Black History Month was first celebrated in 1970 at Kent State University, but its origins can be traced further back. Originally, it started as a week to ensure Black history would be preserved through time. This week-long celebration introduced by historian Carter Woodson in 1926 eventually evolved into Black History Month and is now celebrated internationally.
Black history is expansive. Yet, so much of it isn’t taught in schools. Textbooks often tell a very specific, whitewashed version of American history that doesn’t show the full picture. We’ve even seen some states attempt to stop schools from teaching important parts of Black history this year. To really honor Black history, we must be committed to learning year-round about the history, the heroes and the honest truth. Keep reading to learn more about how we can celebrate Black history every month.
The poem featured in this video was written by IGNITE's Chief Program Officer, Tierra Stewart.
Dive deeper into Black history
Often we hear about leaders like Martin Luther King Jr. and Rosa Parks, who absolutely deserve the attention they receive. But there are so many other revolutionary Black leaders we should be celebrating too, like Judge Jane Bolin and the mother of Black feminism, Anna Julia Cooper. Here are some of the Black women who weren’t in your history books. To make sure we’re learning the real stories of these leaders and all of their contributions, consider seeking out research and books by Black historians. You can visit museums like the National Museum of African American History & Culture in Washington, DC, which offers virtual exhibitions as well, and The Museum of African American Art.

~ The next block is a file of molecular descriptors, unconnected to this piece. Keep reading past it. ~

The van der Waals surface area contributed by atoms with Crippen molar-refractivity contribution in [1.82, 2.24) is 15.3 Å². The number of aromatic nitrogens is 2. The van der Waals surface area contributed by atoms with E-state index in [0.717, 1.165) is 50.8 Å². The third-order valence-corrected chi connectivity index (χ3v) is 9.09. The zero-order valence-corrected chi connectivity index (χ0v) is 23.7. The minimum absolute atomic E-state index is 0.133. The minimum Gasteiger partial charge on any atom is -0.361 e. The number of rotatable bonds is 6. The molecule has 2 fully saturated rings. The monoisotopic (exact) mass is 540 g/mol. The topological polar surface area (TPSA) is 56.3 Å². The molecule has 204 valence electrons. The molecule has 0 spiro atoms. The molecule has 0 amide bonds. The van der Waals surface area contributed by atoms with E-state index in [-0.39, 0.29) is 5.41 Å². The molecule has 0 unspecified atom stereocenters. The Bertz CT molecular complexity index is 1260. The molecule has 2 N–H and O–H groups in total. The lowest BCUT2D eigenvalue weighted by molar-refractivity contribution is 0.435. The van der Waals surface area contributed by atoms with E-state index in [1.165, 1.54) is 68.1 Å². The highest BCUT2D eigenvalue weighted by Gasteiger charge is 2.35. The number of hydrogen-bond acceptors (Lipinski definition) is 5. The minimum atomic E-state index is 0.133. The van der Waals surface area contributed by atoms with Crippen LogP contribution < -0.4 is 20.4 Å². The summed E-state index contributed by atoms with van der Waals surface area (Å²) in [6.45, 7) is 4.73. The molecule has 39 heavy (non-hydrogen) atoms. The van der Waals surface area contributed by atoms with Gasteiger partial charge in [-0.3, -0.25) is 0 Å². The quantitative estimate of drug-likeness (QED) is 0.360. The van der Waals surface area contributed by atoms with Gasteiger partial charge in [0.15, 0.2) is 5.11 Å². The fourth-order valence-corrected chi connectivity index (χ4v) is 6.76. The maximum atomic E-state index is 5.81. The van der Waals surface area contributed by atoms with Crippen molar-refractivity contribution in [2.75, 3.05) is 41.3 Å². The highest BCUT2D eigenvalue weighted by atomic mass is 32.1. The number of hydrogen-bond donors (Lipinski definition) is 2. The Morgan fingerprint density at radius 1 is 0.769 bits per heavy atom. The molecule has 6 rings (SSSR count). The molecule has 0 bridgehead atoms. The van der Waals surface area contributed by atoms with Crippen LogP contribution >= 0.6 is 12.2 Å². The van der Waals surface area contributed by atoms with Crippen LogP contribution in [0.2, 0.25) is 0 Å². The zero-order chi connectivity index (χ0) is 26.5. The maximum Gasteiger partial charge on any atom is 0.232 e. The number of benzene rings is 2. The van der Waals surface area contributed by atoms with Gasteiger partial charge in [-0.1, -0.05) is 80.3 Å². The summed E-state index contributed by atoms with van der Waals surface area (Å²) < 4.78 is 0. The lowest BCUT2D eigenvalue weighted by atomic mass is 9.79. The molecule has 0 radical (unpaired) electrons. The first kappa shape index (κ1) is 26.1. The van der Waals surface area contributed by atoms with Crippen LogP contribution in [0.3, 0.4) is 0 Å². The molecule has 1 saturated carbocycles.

Uplift Black voices
Uplifting and amplifying Black voices is crucial. Black changemakers have been doing the work on the ground and using their platform to raise awareness for years. Young women like Nupol Kiazolu have been protesting since the age of 13. Share their stories and their work with others. Black voices have continuously been suppressed and silenced, which is why it’s especially important to continue uplifting Black voices. “Telling the complete history of African Americans, no matter how hard it is to hear, and letting more Black voices tell their stories, are steps we can take today to reframe how the community is viewed as well as to raise awareness around the systems and policies that are racially biased,” shares Charlene Polite Corley. Check out this list of 30 impactful Black content creators to follow on social media and amplify today.
Support Black-owned businesses
Small businesses are the backbone of communities, but a lot of Black businesses have been impacted by the pandemic. In fact, the pandemic has had a disproportionate effect on Black small businesses. In addition to COVID-19, Black business owners are constantly dealing with the deeply-rooted systemic racism that serves as a barrier to growth opportunities. 8 out 10 Black businesses fail within the first 18 months due to a lack of funding. Check out this list of over 100 Black-owned businesses to support.
These are just a few of the many ways we can celebrate and honor Black history throughout the year. Continue learning about Black history by registering for our upcoming event, Birthing America: Black Women and Reproductive Justice. Learn more here.